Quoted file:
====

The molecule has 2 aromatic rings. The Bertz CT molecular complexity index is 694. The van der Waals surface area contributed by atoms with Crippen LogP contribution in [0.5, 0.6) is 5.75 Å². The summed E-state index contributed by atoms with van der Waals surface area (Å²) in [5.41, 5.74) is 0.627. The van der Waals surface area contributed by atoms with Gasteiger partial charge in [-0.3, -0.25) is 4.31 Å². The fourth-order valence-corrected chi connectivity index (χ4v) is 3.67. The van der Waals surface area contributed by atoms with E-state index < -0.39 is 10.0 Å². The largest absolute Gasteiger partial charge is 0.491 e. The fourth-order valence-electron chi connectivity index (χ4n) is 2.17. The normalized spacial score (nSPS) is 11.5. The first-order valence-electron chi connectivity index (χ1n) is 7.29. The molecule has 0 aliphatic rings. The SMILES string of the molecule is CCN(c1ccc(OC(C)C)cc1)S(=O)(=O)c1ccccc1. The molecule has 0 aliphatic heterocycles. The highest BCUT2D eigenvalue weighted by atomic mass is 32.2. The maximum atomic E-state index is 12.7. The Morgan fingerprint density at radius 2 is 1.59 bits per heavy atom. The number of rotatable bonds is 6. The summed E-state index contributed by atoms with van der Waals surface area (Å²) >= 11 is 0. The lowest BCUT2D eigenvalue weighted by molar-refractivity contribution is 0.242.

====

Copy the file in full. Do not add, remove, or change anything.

The molecule has 2 aromatic rings. The Bertz CT molecular complexity index is 694. The van der Waals surface area contributed by atoms with Crippen LogP contribution in [0.5, 0.6) is 5.75 Å². The summed E-state index contributed by atoms with van der Waals surface area (Å²) in [5.41, 5.74) is 0.627. The van der Waals surface area contributed by atoms with Gasteiger partial charge in [-0.3, -0.25) is 4.31 Å². The fourth-order valence-corrected chi connectivity index (χ4v) is 3.67. The van der Waals surface area contributed by atoms with E-state index < -0.39 is 10.0 Å². The largest absolute Gasteiger partial charge is 0.491 e. The fourth-order valence-electron chi connectivity index (χ4n) is 2.17. The normalized spacial score (nSPS) is 11.5. The first-order valence-electron chi connectivity index (χ1n) is 7.29. The molecule has 0 aliphatic rings. The SMILES string of the molecule is CCN(c1ccc(OC(C)C)cc1)S(=O)(=O)c1ccccc1. The molecule has 0 aliphatic heterocycles. The highest BCUT2D eigenvalue weighted by atomic mass is 32.2. The maximum atomic E-state index is 12.7. The Morgan fingerprint density at radius 2 is 1.59 bits per heavy atom. The number of rotatable bonds is 6. The summed E-state index contributed by atoms with van der Waals surface area (Å²) >= 11 is 0. The lowest BCUT2D eigenvalue weighted by molar-refractivity contribution is 0.242.